In athletes, multiple concussions during sports-careers may lead to permanent neurological deficits and possible repetitive traumatic encephalopathy. In general, subtle neurological deficits may occur in athletes that have suffered one or two concussions. The symptoms are similar to people with early stage dementia. The athletes are functional, can continue to play or have post-sport careers. The subtle deficits do not interfere with quality of life to a significant degree. The differences are noted when compared to individuals that have not suffered concussions and are matched for physical condition, co-morbidities and age.
Repetitive (chronic) traumatic encephalopathy has more severe consequences and may shorten a victim’s life span. This phenomenon may occur when an athlete has suffered more than two concussions and the effects are cumulative. This condition is a severe degenerative disease with brain atrophy, functional decline, behavioral problems and mood alterations. Some people with chronic traumatic encephalopathy struggle with alcohol abuse, substance abuse problems and severe depression. Symptoms also include history of recent or multiple concussions with headaches, dizziness, nausea and emotional swings.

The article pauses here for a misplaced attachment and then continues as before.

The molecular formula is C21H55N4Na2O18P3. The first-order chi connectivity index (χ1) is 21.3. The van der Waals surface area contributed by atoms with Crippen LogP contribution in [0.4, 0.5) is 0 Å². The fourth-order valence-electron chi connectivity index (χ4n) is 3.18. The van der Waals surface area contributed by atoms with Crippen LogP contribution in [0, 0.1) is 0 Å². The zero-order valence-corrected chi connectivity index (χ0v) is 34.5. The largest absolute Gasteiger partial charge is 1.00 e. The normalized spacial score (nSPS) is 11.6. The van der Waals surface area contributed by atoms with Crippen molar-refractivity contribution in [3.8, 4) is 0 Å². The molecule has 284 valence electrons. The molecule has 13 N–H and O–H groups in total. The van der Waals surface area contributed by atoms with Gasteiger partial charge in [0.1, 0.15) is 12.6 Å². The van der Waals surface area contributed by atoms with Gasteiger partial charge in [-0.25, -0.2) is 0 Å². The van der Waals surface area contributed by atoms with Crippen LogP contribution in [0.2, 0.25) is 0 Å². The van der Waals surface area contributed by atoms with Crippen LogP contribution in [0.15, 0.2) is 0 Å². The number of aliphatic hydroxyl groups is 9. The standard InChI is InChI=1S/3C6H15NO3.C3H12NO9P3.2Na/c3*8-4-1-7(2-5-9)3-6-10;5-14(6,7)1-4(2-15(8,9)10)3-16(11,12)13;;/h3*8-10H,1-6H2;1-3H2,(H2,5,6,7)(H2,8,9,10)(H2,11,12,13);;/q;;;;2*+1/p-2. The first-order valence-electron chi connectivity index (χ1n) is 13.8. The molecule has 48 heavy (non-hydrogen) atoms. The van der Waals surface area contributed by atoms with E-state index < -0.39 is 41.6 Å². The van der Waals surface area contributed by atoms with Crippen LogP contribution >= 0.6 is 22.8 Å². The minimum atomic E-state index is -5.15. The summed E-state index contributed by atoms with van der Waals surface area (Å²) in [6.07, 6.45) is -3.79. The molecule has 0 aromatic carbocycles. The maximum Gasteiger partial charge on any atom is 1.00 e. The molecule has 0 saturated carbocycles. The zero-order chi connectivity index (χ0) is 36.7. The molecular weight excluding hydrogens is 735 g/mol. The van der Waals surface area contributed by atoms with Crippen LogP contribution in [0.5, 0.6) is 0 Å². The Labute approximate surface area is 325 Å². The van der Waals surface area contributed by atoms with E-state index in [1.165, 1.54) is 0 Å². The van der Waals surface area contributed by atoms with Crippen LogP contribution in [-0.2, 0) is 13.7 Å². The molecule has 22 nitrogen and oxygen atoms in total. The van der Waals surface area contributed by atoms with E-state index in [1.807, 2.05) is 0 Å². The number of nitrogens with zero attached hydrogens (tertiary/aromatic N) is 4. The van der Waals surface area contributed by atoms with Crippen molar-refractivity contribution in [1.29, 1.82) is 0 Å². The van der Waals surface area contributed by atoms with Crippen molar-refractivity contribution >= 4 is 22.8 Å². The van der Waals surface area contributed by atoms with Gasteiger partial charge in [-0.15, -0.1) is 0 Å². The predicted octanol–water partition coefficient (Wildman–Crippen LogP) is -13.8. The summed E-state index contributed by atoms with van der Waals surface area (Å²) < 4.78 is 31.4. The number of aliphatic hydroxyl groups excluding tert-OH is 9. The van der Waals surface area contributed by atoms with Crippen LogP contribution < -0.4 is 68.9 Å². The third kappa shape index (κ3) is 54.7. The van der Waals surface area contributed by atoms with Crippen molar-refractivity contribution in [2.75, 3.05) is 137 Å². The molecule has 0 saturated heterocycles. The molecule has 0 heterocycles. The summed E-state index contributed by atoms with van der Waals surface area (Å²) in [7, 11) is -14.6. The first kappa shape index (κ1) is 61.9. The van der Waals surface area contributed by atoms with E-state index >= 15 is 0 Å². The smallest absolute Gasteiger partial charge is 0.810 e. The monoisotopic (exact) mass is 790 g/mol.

The brain damage found in football players is similar to that found in boxers and soldiers serving in Afghanistan and Iraq. The neurological findings are similar to Alzheimer’s disease.